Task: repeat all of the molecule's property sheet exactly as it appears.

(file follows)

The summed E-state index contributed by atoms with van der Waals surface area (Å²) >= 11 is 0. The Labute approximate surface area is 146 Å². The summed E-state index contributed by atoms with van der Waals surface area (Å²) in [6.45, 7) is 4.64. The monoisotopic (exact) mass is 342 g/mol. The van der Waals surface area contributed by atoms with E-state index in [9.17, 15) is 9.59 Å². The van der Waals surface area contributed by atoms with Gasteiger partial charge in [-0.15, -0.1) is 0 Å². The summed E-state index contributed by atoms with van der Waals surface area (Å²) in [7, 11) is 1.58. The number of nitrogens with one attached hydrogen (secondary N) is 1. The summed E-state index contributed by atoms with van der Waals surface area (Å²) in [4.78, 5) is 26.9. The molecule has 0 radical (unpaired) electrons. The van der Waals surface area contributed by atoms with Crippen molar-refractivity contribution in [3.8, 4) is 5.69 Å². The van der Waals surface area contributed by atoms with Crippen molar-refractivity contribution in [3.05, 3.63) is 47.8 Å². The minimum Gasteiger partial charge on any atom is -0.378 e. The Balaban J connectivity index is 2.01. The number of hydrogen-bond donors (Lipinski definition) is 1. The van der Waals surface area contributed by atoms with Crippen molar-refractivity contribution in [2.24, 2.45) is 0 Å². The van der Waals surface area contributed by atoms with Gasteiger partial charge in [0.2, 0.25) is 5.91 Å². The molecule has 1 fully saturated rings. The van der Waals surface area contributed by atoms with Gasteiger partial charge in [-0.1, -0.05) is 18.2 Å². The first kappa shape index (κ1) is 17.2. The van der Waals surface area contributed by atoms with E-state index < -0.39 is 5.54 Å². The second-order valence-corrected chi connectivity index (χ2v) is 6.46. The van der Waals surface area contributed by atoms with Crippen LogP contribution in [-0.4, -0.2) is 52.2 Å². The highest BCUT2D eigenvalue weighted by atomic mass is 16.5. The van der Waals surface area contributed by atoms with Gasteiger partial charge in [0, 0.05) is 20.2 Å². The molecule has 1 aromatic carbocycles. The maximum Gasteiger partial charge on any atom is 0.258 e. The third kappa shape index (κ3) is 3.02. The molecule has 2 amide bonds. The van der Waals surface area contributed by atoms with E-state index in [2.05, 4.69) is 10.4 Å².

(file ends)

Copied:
The summed E-state index contributed by atoms with van der Waals surface area (Å²) >= 11 is 0. The Labute approximate surface area is 146 Å². The summed E-state index contributed by atoms with van der Waals surface area (Å²) in [6.45, 7) is 4.64. The monoisotopic (exact) mass is 342 g/mol. The van der Waals surface area contributed by atoms with E-state index in [9.17, 15) is 9.59 Å². The van der Waals surface area contributed by atoms with Gasteiger partial charge in [-0.15, -0.1) is 0 Å². The summed E-state index contributed by atoms with van der Waals surface area (Å²) in [7, 11) is 1.58. The number of nitrogens with one attached hydrogen (secondary N) is 1. The summed E-state index contributed by atoms with van der Waals surface area (Å²) in [4.78, 5) is 26.9. The molecule has 0 radical (unpaired) electrons. The van der Waals surface area contributed by atoms with Crippen molar-refractivity contribution in [3.8, 4) is 5.69 Å². The van der Waals surface area contributed by atoms with Crippen molar-refractivity contribution in [3.05, 3.63) is 47.8 Å². The minimum Gasteiger partial charge on any atom is -0.378 e. The Balaban J connectivity index is 2.01. The number of hydrogen-bond donors (Lipinski definition) is 1. The van der Waals surface area contributed by atoms with Crippen molar-refractivity contribution in [2.24, 2.45) is 0 Å². The van der Waals surface area contributed by atoms with Gasteiger partial charge in [0.2, 0.25) is 5.91 Å². The molecule has 1 fully saturated rings. The van der Waals surface area contributed by atoms with Gasteiger partial charge in [-0.1, -0.05) is 18.2 Å². The first kappa shape index (κ1) is 17.2. The van der Waals surface area contributed by atoms with E-state index < -0.39 is 5.54 Å². The second-order valence-corrected chi connectivity index (χ2v) is 6.46. The van der Waals surface area contributed by atoms with Crippen LogP contribution in [-0.4, -0.2) is 52.2 Å². The highest BCUT2D eigenvalue weighted by atomic mass is 16.5. The van der Waals surface area contributed by atoms with Gasteiger partial charge in [0, 0.05) is 20.2 Å². The molecule has 1 aromatic carbocycles. The maximum Gasteiger partial charge on any atom is 0.258 e. The third kappa shape index (κ3) is 3.02. The molecule has 2 amide bonds. The van der Waals surface area contributed by atoms with E-state index in [2.05, 4.69) is 10.4 Å².